I might have jumped the gun when a couple months ago I wrote that Borat 2 should sweep all the Oscars. While that comedy was sheer genius, there might be a new contender for best movie of this God awful year of 2020. A little movie with a $150,000,000 budget in Soul.
The pecking order between the two movies all depends on whether you think sobs have more cinematic value than laughs. While your gut might get busted from chuckling too hard at Borat, your tear ducts will get just as much of a workout from Soul.
But maybe I’m biased. After nearly a century of Disney cartoons revolving around princesses looking for true love or young dudes looking for their place in the world, we finally have a cartoon centered around someone on the wrong side of 40. Even closer to home for me is that the protagonist, Joe Gardner is a failed artist. This jazz musician finally gets a big break, only in classic cartoon fashion to fall down a manhole to his death. Joe’s soul is then sent to the afterlife where he has to struggle to find a way to cheat death.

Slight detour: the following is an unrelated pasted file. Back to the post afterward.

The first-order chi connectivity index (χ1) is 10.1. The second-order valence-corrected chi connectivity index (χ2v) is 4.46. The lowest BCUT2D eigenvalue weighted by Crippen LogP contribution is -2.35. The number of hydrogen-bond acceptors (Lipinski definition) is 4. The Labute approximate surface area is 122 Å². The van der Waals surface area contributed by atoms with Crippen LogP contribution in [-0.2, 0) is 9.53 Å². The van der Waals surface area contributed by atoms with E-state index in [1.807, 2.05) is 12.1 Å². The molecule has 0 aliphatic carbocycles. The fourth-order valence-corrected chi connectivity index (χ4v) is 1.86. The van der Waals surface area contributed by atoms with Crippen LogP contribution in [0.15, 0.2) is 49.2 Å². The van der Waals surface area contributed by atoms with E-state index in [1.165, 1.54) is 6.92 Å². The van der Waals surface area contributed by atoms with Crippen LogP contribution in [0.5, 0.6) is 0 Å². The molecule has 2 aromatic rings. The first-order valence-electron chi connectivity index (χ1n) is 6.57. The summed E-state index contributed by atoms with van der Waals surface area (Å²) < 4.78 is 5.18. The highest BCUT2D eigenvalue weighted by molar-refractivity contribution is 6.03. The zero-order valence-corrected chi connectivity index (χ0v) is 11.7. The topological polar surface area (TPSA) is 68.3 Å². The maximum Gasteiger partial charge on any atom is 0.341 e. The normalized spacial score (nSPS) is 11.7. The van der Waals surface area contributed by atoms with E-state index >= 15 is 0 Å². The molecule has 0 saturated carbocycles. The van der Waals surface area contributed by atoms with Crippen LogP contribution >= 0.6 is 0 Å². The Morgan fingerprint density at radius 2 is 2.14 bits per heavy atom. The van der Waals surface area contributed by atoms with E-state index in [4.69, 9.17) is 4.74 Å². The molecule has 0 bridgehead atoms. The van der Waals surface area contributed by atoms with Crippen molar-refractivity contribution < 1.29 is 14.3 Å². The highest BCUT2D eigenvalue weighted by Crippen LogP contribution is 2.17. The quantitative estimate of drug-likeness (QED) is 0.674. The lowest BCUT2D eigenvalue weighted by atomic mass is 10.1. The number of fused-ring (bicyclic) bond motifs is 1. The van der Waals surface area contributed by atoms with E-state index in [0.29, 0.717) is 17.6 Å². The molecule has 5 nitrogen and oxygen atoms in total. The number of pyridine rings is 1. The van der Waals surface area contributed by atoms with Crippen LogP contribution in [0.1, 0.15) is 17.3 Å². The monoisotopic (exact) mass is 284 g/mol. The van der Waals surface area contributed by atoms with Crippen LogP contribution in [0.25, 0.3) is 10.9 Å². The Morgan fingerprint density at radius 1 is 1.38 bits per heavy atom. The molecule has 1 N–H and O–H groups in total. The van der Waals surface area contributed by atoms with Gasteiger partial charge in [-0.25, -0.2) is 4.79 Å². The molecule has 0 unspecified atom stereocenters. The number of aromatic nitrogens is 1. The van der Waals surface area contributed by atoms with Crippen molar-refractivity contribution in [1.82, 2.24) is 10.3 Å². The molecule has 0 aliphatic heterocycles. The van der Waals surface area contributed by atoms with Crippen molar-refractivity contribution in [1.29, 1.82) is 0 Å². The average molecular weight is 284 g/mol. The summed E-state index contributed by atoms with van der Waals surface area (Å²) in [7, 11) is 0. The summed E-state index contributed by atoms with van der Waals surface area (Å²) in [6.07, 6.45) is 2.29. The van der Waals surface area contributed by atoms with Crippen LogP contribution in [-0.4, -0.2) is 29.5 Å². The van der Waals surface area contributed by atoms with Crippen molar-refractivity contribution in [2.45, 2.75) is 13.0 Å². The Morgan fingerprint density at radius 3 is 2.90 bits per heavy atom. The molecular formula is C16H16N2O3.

As I type this vague summary it boggles my mind that a corporate children’s movie contains such a plot. Instead of genies and Broadway showstoppers, we get existential questions and jazz music. There are still elements of the supernatural and even a talking animal in Soul, but it is definitely a movie made for the parents suffering midlife crises over their kids.
But that’s not to say kids won’t like it. My seven year old daughter enjoyed Soul enough to watch it twice, even if it didn’t enter her pantheon of Frozen 2 and Tangled.
But if she rewatches Soul in the year 2050, she might enjoy different facets of the movie. She might appreciate the excellence in the animation that Pixar always delivers. She might enjoy the movie’s musical score, though find it strange that it was co-composed by the guy from Nine Inch Nails. But most of all she might get a little teary eyed just like her old man, at the moral of the story. If you make your life just about your triumphs and failures, you’re going to miss out on a whole lot.